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Tilting the playing field
Women’s lacrosse goalie establishes herself as a leader
Since her freshman year of high school, Samantha Tilts had a dream of playing Division I lacrosse. With the great supporting cast she surrounded herself with, Tilts fulfilled her dream and is now the starting goalkeeper for the Quinnipiac women’s lacrosse team.
Playing goalkeeper for Paul D. Schreiber High School in Port Washington, N.Y., Tilts learned how to become successful enough to play at the collegiate level. Along with playing at Schreiber, Tilts also played for club teams, such as School Girls National and 91 Lacrosse.
“Surrounding myself around people who were playing competitive lacrosse helped me succeed,” Tilts said.
Tilts has played with talented lacrosse players her entire career. In her graduating class in high school, three of her teammates went off and played at the collegiate level. This high level of competition has helped Tilts excel at the sport.
“The girls that I began playing with inspired me,” Tilts said. “Seeing them start looking at schools made me realize I could do it too.”
After looking at various schools to play for, Tilts eventually decided to become a Bobcat. After talking to the coaches and some of the players on the team, she was sold on making Quinnipiac her home for the next four years.
Three years later, Tilts is looked at as one of the team’s leaders as the starting goalkeeper.
“The girls I play with feed off each other’s positive attitude, so it makes me play harder,” Tilts said.
Tilts’ positive attitude has the ability to rub off on everyone on the team, and it has helped her teammates as a whole.
“Sam is great to be around as a teammate because she’s always positive and encouraging,” junior attack Kyra Ochwat said. “You can take a horrible shot, but she will always say, ‘You got the next one’ and it picks you right back up.”
Quinnipiac head coach Danie Caro is honored to have Tilts as a part of her team. The leadership qualities Tilts has presented the team has made her job as head coach easier.
“We’ve enjoyed having Sam around the team because of her attitude,” Caro said. “She can let up nine goals, but she is going to save the next one. She always is focusing on the next shot coming.”
As a goalkeeper, one of Tilts’ unique abilities is to have a short memory on past goals. This ability has been a huge factor in her success as a Bobcat.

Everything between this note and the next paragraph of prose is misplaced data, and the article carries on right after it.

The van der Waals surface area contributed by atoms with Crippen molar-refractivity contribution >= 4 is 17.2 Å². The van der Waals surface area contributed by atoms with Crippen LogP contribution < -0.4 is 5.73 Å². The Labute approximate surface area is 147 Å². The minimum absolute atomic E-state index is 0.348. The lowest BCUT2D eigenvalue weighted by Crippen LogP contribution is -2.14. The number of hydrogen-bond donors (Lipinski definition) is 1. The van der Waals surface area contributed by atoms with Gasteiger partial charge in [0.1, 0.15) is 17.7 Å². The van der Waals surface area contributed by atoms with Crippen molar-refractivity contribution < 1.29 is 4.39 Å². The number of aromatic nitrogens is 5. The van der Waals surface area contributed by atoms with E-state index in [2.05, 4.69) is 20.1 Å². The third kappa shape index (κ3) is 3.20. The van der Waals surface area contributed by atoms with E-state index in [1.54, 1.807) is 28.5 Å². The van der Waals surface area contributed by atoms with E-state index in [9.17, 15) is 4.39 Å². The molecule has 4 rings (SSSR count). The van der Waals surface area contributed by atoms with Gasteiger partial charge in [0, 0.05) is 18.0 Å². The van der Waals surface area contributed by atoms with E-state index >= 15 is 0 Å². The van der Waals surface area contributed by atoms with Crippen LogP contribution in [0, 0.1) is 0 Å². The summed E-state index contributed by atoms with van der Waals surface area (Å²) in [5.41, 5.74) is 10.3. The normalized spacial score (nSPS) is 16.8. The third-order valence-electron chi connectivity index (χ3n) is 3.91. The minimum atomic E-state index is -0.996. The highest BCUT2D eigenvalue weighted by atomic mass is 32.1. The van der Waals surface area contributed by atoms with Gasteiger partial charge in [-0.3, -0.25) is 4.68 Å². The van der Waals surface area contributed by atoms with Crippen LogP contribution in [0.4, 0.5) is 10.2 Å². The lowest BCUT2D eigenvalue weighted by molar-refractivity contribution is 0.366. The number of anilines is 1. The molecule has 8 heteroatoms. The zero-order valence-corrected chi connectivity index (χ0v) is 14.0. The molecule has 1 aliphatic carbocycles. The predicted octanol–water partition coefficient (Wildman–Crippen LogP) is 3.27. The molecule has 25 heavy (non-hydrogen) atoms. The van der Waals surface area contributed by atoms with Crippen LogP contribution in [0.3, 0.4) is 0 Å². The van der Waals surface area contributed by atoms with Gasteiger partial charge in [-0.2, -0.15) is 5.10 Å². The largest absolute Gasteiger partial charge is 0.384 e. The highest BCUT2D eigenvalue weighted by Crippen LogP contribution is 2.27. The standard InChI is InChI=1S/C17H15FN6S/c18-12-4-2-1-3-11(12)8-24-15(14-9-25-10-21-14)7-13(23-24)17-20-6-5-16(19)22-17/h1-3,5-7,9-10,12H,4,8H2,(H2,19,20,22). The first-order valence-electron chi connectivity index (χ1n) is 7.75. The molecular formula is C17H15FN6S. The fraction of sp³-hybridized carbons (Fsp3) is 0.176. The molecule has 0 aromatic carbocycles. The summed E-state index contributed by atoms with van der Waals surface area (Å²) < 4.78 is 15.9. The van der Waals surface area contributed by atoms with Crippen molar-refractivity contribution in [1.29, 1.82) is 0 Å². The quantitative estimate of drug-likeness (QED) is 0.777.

Adjusting to college wasn’t a difficult task. Playing on her various club teams and in high school, Tilts had the opportunity to play against talented competition.
“Playing with the girls on my summer league teams gave me a lot of experience coming into college,” Tilts said.
During her freshman year, Tilts split time with then-senior Noelle Martello. In her first season, Tilts posted a 2-4 record with a .453 save percentage in 11 appearances.
“Playing a little bit freshman year helped me get the jitters out,” Tilts said. “It helped me come out sophomore year much more confident.”
Tilts did improve her sophomore season, becoming the full-time starter. In 16 starts, she posted a 7-9 record and she bumped her save percentage up to .457 percent.
Tilts’ fondest memory at Quinnipiac was when the Bobcats traveled to the University of Vermont and pulled off a last-second upset to beat the Catamounts by the score of 12-11. Tilts made 12 saves in the game and helped the Bobcats secure the victory.
“It was a really good feeling winning that game cause it made us realize if we work hard and play together we can go out and beat anyone,” Tilts said.
Now in her junior season, Tilts is looking to continue her progress of becoming a better goalkeeper. After a long offseason of preparing, including facing teams like UConn and Yale in the fall, she is ready to lead the Bobcats in another season.
“I think playing those games helped prepare us for the upcoming season,” Tilts said.
The Bobcats open up their season with a difficult non-conference schedule, facing teams like UConn, Albany and Yale, but these games are leading up to the team’s inaugural Metro Atlantic Athletic Conference season.
Caro is feeling confident this season because of players like Tilts. With seven seniors and four juniors, the team is loaded with experience and good role models for the younger players.
As for Tilts, she is ready for her junior year, and expects nothing but big things.
“I think as long as we play together and we play as a team,” Tilts said, “we can go as far as we want to.”